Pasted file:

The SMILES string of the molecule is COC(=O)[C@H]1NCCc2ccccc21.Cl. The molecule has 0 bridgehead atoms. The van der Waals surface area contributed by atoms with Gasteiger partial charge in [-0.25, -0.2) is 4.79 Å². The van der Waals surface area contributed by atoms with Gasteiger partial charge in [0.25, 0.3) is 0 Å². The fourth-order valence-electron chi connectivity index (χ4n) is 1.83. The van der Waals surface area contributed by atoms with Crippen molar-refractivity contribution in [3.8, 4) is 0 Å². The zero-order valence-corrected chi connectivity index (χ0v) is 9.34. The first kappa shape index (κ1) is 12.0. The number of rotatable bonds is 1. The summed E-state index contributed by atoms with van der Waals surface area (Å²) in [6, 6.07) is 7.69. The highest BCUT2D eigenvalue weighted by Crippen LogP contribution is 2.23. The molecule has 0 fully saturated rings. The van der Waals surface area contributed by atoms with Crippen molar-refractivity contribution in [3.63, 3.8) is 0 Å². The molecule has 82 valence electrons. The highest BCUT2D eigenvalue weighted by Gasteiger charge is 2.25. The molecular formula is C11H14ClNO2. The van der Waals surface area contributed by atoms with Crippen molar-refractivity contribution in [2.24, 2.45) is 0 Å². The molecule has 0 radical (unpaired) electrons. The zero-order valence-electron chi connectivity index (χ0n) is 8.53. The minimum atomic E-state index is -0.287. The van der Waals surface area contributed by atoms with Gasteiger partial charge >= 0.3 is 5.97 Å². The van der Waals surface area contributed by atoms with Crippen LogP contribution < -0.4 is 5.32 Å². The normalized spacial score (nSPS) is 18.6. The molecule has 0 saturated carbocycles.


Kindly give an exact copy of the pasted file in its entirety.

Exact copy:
The SMILES string of the molecule is COC(=O)[C@H]1NCCc2ccccc21.Cl. The molecule has 0 bridgehead atoms. The van der Waals surface area contributed by atoms with Gasteiger partial charge in [-0.25, -0.2) is 4.79 Å². The van der Waals surface area contributed by atoms with Gasteiger partial charge in [0.25, 0.3) is 0 Å². The fourth-order valence-electron chi connectivity index (χ4n) is 1.83. The van der Waals surface area contributed by atoms with Crippen molar-refractivity contribution in [3.8, 4) is 0 Å². The zero-order valence-corrected chi connectivity index (χ0v) is 9.34. The first kappa shape index (κ1) is 12.0. The number of rotatable bonds is 1. The summed E-state index contributed by atoms with van der Waals surface area (Å²) in [6, 6.07) is 7.69. The highest BCUT2D eigenvalue weighted by Crippen LogP contribution is 2.23. The molecule has 0 fully saturated rings. The van der Waals surface area contributed by atoms with Crippen molar-refractivity contribution in [3.63, 3.8) is 0 Å². The molecule has 82 valence electrons. The highest BCUT2D eigenvalue weighted by Gasteiger charge is 2.25. The molecular formula is C11H14ClNO2. The van der Waals surface area contributed by atoms with Crippen molar-refractivity contribution in [2.24, 2.45) is 0 Å². The molecule has 0 radical (unpaired) electrons. The zero-order valence-electron chi connectivity index (χ0n) is 8.53. The minimum atomic E-state index is -0.287. The van der Waals surface area contributed by atoms with Gasteiger partial charge >= 0.3 is 5.97 Å². The van der Waals surface area contributed by atoms with Crippen LogP contribution < -0.4 is 5.32 Å². The normalized spacial score (nSPS) is 18.6. The molecule has 0 saturated carbocycles.